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Microsoft has rolled out the public preview of Windows Autopatch, potentially a much easier way for admins to handle Patch Tuesday.
Patch Tuesday, the second Tuesday of every month, is set to be “just another Tuesday”, Microsoft boasted when it unveiled the Autopatch managed service in April — at least for admins managing customers with Windows Enterprise/Microsoft 365 E3 or E5 licenses.
Windows Autopatch has now entered the public preview for customers to test and will be generally available in July, Microsoft announced in a blogpost. As a managed service, Autopatch is different to Windows Update for Business.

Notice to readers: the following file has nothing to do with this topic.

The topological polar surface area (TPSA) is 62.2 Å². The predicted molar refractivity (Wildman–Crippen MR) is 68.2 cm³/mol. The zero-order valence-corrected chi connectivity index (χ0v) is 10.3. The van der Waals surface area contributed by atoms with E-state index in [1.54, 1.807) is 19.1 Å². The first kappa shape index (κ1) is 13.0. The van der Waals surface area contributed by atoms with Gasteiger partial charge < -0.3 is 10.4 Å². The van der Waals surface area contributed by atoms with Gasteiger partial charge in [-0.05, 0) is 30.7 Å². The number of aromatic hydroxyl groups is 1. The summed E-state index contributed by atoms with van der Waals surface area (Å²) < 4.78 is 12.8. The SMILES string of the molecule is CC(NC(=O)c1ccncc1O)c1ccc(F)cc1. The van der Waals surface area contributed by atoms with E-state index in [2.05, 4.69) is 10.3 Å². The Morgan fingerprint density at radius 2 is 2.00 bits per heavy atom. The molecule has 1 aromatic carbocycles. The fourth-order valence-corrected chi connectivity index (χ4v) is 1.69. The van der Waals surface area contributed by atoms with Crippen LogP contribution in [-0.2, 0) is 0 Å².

Autopatch promises to keep Windows and Office software on devices enrolled in Microsoft’s MDM solution Intune up-to-date automatically at no additional cost. It can also be used to automate updates for Teams and Microsoft’s Edge browser.
There are several other prerequisites for Autopatch concerning device management, identity management, and network connectivity.
Autopatch works with Windows 10 and 11 Enterprise versions, and will work on virtual machines including Windows 365 Cloud PCs once it’s generally available. It doesn’t cover bring-your-own devices, which are blocked during registration, and